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Missouri, Mississippi Bills Would Ban Photo Tickets
Legislation introduced in Missouri and Mississippi would prohibit the use of photo enforcement statewide.

Missouri state Senator Jim Lembke
Legislators in Mississippi and Missouri want to rid their respective states of the private companies looking for lucrative contracts to operate automated ticketing machines. Photo ticketing firms have been trying to gain a foothold in Mississippi, but so far have failed. In Missouri, however, high-powered lobbyists were brought in to convince local authorities to install camera systems without authorization from the state legislature. The city of Arnold began issuing tickets in 2005 and was soon followed by nearly forty cities with an interest in installing automated ticketing machines.

That was too much for newly elected state Senator Jim Lembke (R-St. Louis), who said one of his top legislative priorities upon taking office was banning red light cameras.

"These red light cameras are being used as revenue enhancers within municipalities
and profit out-of-state companies," Lembke said in a statement. "The cameras can't prove who's driving the vehicle, and many people argue this method of traffic enforcement disregards a person's Fifth Amendment rights and forces self-incrimination. This is an example of big government and Big Brother at its worst."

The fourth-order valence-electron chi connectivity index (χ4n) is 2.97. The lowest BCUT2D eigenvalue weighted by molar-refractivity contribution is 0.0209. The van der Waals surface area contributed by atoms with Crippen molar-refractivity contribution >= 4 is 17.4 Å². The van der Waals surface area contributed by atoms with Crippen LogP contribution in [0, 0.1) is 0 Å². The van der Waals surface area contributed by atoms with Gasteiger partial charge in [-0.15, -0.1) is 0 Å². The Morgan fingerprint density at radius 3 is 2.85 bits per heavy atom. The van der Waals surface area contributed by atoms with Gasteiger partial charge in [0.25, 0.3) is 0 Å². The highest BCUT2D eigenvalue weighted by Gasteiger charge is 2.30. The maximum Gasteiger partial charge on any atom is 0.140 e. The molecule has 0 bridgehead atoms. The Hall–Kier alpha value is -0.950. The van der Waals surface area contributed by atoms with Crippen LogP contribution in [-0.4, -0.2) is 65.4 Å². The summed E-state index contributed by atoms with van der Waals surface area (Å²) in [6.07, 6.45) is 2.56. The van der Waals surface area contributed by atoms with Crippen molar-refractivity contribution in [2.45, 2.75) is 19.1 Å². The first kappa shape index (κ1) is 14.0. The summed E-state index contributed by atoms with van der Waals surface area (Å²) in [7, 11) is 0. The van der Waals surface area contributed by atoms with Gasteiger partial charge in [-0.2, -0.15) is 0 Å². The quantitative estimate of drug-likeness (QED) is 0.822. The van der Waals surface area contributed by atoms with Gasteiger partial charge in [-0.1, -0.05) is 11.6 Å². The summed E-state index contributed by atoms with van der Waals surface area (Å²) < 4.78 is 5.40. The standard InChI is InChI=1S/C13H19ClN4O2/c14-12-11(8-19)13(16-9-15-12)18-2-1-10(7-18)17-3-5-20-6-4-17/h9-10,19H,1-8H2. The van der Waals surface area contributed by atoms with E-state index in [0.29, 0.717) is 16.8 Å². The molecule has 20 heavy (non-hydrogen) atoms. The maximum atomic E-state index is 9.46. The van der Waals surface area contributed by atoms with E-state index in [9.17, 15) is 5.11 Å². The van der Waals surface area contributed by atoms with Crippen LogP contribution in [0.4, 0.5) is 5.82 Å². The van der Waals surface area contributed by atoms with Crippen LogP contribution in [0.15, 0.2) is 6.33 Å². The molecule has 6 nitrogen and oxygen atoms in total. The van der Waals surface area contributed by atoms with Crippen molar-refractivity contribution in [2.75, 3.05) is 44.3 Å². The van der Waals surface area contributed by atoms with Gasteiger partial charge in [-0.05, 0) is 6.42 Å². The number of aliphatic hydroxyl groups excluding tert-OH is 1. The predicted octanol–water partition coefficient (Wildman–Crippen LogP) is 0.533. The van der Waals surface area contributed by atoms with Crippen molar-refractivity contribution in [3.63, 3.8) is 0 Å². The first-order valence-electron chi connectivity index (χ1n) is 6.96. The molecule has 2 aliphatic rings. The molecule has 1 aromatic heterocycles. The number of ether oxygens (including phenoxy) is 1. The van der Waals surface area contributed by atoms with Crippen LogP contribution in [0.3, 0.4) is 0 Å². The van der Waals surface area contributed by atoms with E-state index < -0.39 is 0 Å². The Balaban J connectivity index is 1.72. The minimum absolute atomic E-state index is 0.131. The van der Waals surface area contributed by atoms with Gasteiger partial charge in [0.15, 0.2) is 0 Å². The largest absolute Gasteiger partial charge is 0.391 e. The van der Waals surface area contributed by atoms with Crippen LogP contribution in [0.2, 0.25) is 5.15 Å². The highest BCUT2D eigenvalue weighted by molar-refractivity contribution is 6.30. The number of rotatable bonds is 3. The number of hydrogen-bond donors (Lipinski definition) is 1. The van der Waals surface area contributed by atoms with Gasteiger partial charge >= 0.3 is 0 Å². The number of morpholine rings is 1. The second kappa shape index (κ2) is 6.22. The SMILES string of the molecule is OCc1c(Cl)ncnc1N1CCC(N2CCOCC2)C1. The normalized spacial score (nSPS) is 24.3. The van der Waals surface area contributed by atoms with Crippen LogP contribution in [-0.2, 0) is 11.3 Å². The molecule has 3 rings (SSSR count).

Lembke's measure, Senate Bill 211 (PDF File view bill, 250k PDF) is a straightforward prohibition that leaves no room for the use of automated ticketing machines anywhere in Missouri. A group of seven Mississippi lawmakers signed on to a similar bill that includes a ban on speed cameras.

"Neither the board of supervisors of any county nor the governing authority of any municipality shall adopt, enact or enforce any ordinance authorizing the use of automated recording equipment or system to enforce compliance with traffic signals, traffic speeds or other traffic laws, rules or regulations on any public street, road or highway within this state or to impose or collect any civil or criminal fine, fee or penalty for any such violation," Senate Bill 2743 states (PDF File view bill, 75k PDF).

The bipartisan measure is sponsored by state Senators Nickey Browning (D-Calhoun), Tommy Dickerson (D-George), Billy Hudson (R-Forrest), Chris McDaniel (R-Jones County), Haskins Montgomery (D-Jasper), Michael Watson (R-Jackson) and Lee Yancey (R-Madison).

Both the Mississippi and Missouri measures have been referred to their respective senate transportation committees for consideration.

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